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XP is what users get, reputation is what articles get.

XP can be gained (or lost) from having a change in the reputation of an article. There's a complex set of rules that define the odds of whether you gain or lose XP based on how the article was voted. See Voting/Experience System.

Reputation is what articles get. Based on how people feel about articles (and in theory NOT the person writing it, but being people, there are some with political motivation. The practice is supposed to be 'vote the articles, not the person'), they may vote them up, vote them down, or not vote them at all.

By clicking the writeups number on your homenode, you will be presented with a list of articles you have written, and the reputation of each article. Ideally, you'd like the reputation of any of your articles to be above the $NORM value, described at Voting/Experience System. An article that is lower is ultimately responsible for dragging down the $NORM value, affecting everyone. It sorta indicates that the article is substandard, ASSUMING that everyone has seen it. In reality, if an article is nested too far down, it may not show up on the page, and will be overlooked/ignored.

A good place to look is site how to for information on the site. (At the moment, it seems someone has let the font tags get carried away, and it's a little harder than it should be to read.)

There have been several theories as to what represents a good indicator of a person's standing in the monastery. Overall XP is a little more meaningful than it used to be, but still can misrepresent a person. In the olden days (what, 3 months ago?), people were given XP for 'voting out', or using all your votes in a day. This (IIRC) was 25% of the number of votes you had. So, if you had 20 votes, you were guaranteed 5 XP just for using all your votes, plus any random XP gained for voting (as according to the rules at Voting/Experience System.

This meant that there were (and still are) some people with very high XP, but virtually no articles. Thus, dividing thier XP by the number of articles written is not representative of how much that user contributed (or, more aptly, didn't contribute) to the site. A more accurate number is the total sum of reputation of your articles, divided by the number of articles.

Obviously, if you have 100 articles, and each article has a reputation of 1, you're not doing too well. On the other hand, someone like Erudil, who has 5 articles, but has a combined article reputation of 262 (as of this node being posted), has an extremely high average (52.40). His articles are well thought of, which of course, is always desirable. If you have a number of articles, you can use to calculate your totals, rather than adding and dividing by hand (and no, this isn't a shameless self-promotion for something I wrote. Well, OK, maybe it is...) There's also a cool XML version here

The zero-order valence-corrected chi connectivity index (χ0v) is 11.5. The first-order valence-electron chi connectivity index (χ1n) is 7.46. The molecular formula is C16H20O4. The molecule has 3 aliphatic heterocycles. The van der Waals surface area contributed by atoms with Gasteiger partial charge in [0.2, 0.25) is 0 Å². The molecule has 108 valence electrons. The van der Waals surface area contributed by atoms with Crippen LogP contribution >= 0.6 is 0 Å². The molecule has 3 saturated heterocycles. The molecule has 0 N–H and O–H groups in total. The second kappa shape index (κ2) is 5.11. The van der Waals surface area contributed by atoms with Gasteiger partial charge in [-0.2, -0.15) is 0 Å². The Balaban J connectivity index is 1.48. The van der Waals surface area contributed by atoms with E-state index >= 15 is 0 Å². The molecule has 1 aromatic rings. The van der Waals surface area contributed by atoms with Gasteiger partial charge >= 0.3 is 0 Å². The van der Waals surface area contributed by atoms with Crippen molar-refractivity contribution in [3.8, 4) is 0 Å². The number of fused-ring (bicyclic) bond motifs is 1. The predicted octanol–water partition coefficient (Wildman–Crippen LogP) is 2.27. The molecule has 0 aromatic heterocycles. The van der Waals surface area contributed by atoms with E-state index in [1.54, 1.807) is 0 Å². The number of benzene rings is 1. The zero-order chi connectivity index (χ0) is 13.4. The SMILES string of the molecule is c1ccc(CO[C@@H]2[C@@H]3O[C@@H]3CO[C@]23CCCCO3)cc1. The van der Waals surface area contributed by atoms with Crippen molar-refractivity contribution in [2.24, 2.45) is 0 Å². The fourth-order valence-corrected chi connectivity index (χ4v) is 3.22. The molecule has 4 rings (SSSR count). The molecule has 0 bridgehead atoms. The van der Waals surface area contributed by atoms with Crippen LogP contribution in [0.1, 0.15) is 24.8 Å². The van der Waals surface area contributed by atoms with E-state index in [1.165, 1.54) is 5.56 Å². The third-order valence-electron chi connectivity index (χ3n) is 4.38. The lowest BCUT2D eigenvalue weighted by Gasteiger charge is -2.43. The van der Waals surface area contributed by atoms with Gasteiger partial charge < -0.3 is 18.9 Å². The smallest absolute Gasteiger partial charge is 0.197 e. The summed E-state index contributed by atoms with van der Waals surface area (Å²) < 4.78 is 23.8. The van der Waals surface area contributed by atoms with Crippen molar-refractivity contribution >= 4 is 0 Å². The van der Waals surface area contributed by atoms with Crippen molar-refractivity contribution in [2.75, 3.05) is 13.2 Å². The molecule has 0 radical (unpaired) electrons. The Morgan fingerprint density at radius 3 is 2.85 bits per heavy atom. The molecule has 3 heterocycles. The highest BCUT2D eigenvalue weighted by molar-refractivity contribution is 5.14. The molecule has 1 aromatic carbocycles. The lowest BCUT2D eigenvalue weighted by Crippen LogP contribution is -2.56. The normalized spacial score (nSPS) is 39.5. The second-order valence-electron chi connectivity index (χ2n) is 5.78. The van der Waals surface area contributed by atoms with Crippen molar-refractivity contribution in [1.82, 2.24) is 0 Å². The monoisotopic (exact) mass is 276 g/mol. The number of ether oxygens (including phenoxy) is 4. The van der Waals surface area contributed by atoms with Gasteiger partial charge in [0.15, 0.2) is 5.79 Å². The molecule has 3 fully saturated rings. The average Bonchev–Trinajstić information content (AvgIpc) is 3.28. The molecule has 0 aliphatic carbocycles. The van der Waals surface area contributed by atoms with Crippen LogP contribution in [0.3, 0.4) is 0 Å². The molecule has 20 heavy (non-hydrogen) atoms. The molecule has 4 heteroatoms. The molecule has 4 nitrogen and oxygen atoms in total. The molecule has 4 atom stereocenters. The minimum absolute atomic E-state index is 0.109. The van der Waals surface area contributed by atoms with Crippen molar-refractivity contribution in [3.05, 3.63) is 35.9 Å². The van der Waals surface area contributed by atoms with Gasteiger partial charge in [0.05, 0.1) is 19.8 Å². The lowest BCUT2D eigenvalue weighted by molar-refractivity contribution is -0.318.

Now, does this mean you shouldn't post if you article won't be thought highly of? I'm of the opinion that 'thank you and me too' articles, unless solicited, are not of much value, and tend to pollute the article-space (also known as 'bozon articles'. heh). I don't think they add much to the overall information base. And if you really want to thank someone, send them a /msg. It's more personal, anyway. But this doesn't mean you shouldn't. Maybe it's just a followup note to clarify something. It may not gain any reputation, but it does enhance the informational content of the site, for someone browsing the topic. So you SHOULD post something like that.

There's also the 'XP Whores'. These are people who post articles or vote as much as possible for the sole purpose of gaining XP, but without making any real contributions to the site. It's a bad thing to be called an 'XP Whore'.

These, of course, are my opinions, and don't represent the opinion of the site as a whole, vroom, or the The Everything Development Company


e-mail jcwren

In reply to (jcwren) RE: Signal-to-Noise Ratio by jcwren
in thread Signal-to-Noise Ratio by spudzeppelin

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